Of course Jesus’ announcement of God’s reign didn’t come in a vacuum. It was both consistent with and a fulfillment of a central theme in the Hebrew prophets. In my next post I’ll examine how these prophets spoke of the kingdom of God, and how this prepared the way for the message and ministry of Jesus.
RC Sproul on Total Depravity:
The doctrine of total depravity reflects the Reformed viewpoint of original sin. That term—original sin —is often misunderstood in the popular arena. Some people assume that the term original sin must refer to the first sin—the original transgression that we’ve all copied in many different ways in our own lives, that is, the first sin of Adam and Eve. But that’s not what original sin has referred to historically in the church. Rather, the doctrine of original sin defines the consequences to the human race because of that first sin.
We are not sinners because we sin. We sin because we are sinners. —R.C. Sproul Virtually every church historically that has a creed or a confession has agreed that something very serious happened to the human race as a result of the first sin—that first sin resulted in original sin. That is, as a result of the sin of Adam and Eve, the entire human race fell, and our nature as human beings since the fall has been influenced by the power of evil. As David declared in the Old Testament, “Oh, God, I was born in sin, and in sin did my mother conceive me” (Ps. 51:5). He was not saying that it was sinful for his mother to have borne children; neither was he saying that he had done something evil by being born. Rather, he was acknowledging the human condition of fallenness—that condition that was part of the experience of his parents, a condition that he himself brought into this world. Therefore, original sin has to do with the fallen nature of mankind. The idea is that we are not sinners because we sin, but that we sin because we are sinners.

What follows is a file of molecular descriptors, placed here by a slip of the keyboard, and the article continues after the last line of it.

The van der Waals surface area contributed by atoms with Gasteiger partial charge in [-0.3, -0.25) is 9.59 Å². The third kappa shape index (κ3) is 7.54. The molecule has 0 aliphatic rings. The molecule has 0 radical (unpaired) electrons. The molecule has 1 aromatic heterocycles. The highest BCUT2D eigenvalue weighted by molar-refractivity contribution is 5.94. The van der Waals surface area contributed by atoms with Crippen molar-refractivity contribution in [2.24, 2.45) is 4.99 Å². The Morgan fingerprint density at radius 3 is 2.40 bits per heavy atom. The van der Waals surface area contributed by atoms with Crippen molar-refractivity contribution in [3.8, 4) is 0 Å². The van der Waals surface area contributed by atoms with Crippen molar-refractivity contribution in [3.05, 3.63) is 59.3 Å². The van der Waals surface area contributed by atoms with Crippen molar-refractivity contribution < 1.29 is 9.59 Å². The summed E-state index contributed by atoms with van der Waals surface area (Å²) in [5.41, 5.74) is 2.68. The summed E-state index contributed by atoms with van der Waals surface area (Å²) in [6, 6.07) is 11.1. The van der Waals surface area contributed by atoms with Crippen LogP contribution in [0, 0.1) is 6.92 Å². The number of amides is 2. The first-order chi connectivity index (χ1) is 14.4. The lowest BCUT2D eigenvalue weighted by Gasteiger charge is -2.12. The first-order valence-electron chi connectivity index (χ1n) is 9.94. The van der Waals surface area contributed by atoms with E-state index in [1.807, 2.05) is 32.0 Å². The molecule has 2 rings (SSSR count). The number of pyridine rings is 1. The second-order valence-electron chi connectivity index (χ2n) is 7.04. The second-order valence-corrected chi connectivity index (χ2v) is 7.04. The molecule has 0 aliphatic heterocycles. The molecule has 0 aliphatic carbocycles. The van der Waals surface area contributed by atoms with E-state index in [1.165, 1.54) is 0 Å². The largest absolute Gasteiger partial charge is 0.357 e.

In the Reformed tradition, total depravity does not mean utter depravity . We often use the term total as a synonym for utter or for completely , so the notion of total depravity conjures up the idea that every human being is as bad as that person could possibly be. You might think of an archfiend of history such as Adolf Hitler and say there was absolutely no redeeming virtue in the man, but I suspect that he had some affection for his mother. As wicked as Hitler was, we can still conceive of ways in which he could have been even more wicked than he actually was. So the idea of total in total depravity doesn’t mean that all human beings are as wicked as they can possibly be. It means that the fall was so serious that it affects the whole person. The fallenness that captures and grips our human nature affects our bodies; that’s why we become ill and die. It affects our minds and our thinking; we still have the capacity to think, but the Bible says the mind has become darkened and weakened. The will of man is no longer in its pristine state of moral power. The will, according to the New Testament, is now in bondage. We are enslaved to the evil impulses and desires of our hearts. The body, the mind, the will, the spirit—indeed, the whole person—have been infected by the power of sin.
I like to replace the term total depravity with my favorite designation, which is radical corruption . Ironically, the word radical has its roots in the Latin word for “root,” which is radix , and it can be translated root or core . The term radical has to do with something that permeates to the core of a thing. It’s not something that is tangential or superficial, lying on the surface. The Reformed view is that the effects of the fall extend or penetrate to the core of our being. Even the English word core actually comes from the Latin word cor , which means “heart.” That is, our sin is something that comes from our hearts. In biblical terms, that means it’s from the core or very center of our existence.
So what is required for us to be conformed to the image of Christ is not simply some small adjustments or behavioral modifications, but nothing less than renovation from the inside. We need to be regenerated, to be made over again, to be quickened by the power of the Spirit. The only way in which a person can escape this radical situation is by the Holy Spirit’s changing the core, the heart. However, even that change does not instantly vanquish sin. The complete elimination of sin awaits our glorification in heaven.